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5 Ways to Be a Better Advocate for Sexual Violence Survivors

October 25, 2017

As Domestic Violence Awareness Month turns 30 this year, Woodhull renews our pledge to work to end sexual violence. Our fundamental human right to sexual freedom requires, among other freedoms, that all people should be free from domestic and sexual violence.

Taking actions to be a better advocate for survivors, personally and politically, moves us from awareness of the problem to concrete ways in which we are responding to the epidemic of sexual violence in the United States.


Survivors face many personal and social barriers to talking about their experience, here are a couple of ways that you can help change the culture.

Listen and Believe Survivors

Fears that they will not be believed can often silence survivors. Giving them the time and space to share while openly telling them “I believe you” may seem like a small thing to do, but its effect can be enormously comforting. Actively listening to what the victim has to say and offering verbal affirmation validates what they are feeling and experiencing. Allow them to tell you as much or as little as they want (or need) to. You become a trustworthy ally they know they can go to. Providing this kind of support is essential.

Don’t Expect a Certain Reaction

Acknowledge the way that they are processing their emotions. Don’t assume or tell them that they should be feeling a certain way. Respect their autonomy. Everyone reacts differently. Pushing them to feel better or worse than they do can be invalidating, as if their response is wrong. This can further silence and isolate them for fear that they will receive similar feedback from others. As much as you may want to immediately fix the situation, you can best support them by neither minimizing or catastrophizing their experience.

Be Physically Present

Just as creating emotional space is important, physically being there for the victim can help them feel safe and supported. Carve out time to spend with them while creating a comfortable environment. Don’t push them to go out anywhere if they’re not feeling up to it. Instead listen to what they want. If you’re staying in, create a cozy space filled with warmth, support, and understanding. You may not always know what to say, but just being there can mean so much.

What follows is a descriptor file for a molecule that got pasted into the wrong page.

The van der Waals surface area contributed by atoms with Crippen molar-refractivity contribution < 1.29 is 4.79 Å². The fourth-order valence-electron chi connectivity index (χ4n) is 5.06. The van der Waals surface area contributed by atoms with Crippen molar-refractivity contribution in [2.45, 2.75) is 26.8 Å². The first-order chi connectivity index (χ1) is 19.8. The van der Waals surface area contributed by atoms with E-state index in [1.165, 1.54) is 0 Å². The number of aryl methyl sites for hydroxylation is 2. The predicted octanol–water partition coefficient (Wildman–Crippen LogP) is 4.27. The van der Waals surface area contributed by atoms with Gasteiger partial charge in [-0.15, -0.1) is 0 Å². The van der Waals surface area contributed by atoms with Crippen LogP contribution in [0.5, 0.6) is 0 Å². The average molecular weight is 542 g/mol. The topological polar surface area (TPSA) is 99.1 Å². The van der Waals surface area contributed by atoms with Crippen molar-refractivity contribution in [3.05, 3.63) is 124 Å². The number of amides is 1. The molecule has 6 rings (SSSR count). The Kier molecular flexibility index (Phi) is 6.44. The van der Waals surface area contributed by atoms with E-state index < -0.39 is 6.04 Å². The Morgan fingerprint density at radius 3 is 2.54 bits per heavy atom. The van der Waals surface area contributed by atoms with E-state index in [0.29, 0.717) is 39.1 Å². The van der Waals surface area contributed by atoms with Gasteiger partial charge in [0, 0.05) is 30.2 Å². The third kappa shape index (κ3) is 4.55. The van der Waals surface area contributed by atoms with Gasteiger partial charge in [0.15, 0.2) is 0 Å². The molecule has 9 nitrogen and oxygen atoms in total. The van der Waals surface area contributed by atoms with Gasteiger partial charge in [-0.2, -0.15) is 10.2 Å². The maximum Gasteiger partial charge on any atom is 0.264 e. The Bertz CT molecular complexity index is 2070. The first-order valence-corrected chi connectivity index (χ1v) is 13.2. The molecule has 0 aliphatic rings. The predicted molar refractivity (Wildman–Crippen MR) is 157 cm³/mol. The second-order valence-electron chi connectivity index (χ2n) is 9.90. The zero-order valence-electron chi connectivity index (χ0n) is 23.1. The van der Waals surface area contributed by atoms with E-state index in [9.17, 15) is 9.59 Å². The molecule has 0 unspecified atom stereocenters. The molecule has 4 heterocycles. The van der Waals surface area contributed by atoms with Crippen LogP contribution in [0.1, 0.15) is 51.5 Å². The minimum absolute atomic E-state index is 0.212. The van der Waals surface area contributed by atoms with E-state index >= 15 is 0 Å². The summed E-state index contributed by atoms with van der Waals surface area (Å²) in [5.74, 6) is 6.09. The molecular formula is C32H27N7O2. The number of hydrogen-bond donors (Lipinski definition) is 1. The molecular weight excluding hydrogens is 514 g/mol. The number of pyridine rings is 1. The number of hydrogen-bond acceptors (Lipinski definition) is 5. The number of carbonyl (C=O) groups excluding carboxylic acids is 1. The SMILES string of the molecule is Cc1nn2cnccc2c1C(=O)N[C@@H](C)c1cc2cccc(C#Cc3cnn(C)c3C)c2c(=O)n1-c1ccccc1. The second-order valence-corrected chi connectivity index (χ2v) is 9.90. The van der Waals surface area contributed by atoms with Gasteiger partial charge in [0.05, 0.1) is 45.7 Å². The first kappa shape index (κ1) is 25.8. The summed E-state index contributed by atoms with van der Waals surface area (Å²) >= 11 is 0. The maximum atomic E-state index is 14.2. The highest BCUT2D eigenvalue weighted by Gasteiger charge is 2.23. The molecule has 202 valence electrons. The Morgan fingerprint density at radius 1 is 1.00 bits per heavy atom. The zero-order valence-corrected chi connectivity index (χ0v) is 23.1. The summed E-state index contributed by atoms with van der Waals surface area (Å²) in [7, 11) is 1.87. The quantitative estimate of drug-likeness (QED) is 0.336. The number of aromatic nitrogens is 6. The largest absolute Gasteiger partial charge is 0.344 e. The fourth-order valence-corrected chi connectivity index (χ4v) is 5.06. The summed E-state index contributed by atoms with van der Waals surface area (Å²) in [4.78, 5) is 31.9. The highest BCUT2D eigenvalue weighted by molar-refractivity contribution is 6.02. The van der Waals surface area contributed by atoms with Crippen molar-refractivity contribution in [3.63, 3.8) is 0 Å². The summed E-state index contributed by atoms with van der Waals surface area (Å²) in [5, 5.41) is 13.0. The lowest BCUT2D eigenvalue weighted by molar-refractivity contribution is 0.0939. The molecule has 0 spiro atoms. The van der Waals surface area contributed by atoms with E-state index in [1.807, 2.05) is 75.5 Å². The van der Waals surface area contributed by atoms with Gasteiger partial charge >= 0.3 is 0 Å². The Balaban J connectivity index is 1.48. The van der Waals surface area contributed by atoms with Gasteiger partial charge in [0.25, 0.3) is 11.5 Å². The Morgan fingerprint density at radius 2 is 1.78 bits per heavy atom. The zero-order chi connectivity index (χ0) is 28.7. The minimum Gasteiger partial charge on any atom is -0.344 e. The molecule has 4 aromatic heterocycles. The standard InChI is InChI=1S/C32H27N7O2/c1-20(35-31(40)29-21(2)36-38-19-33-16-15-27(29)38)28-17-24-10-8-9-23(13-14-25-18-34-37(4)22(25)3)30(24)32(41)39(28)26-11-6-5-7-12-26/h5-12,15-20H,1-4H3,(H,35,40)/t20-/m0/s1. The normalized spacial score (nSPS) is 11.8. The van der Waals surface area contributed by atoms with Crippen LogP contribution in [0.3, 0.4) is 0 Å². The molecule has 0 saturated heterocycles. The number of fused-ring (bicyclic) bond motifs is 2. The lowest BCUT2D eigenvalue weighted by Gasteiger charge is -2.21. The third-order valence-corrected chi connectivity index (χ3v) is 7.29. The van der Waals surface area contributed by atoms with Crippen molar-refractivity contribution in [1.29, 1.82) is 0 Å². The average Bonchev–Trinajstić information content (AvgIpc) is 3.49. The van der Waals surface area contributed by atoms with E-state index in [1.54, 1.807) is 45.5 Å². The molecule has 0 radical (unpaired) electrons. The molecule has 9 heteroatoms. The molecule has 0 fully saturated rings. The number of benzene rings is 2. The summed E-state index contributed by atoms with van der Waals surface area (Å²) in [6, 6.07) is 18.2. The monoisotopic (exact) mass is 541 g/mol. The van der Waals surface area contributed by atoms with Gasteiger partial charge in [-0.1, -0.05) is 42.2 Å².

Study Up

Learning as much as you can about the processes for reporting assaults can take some of that burden off of the survivor. Organizations like Know Your IX and  National Sexual Violence Resource Center offer data about legal policies and cultural barriers regarding sexual and domestic violence. Researching these processes can help you as well as the survivor better understand what resources exist and know what rights they have in these situations.

Get Involved in Anti-Sexual Violence Politics

Being vocal about your support in the face of policy makers and those who spread misconceptions about sexual violence breaks down rape culture. Be vocal about your support of sexual assault and domestic violence survivors. Attend rallies in your city or on your school’s campus. Sign petitions, donate to organizations working in the anti-sexual violence movement, write and call your congress people to urge them to vote for policies that protect survivors and hold perpetrators accountable. The more people who speak out against sexual violence, the more seriously it will be taken. Not only are you a support for those in your life directly affected, but you stand up for survivors across the board when you show up

These five tips are just a few of the ways that we can all show up for sexual violence survivors. Together, we can create safe spaces, hold perpetrators and policy makers accountable, and ensure that survivors are met with the compassion, support, and justice they deserve.


For more information on sexual and domestic violence visit:



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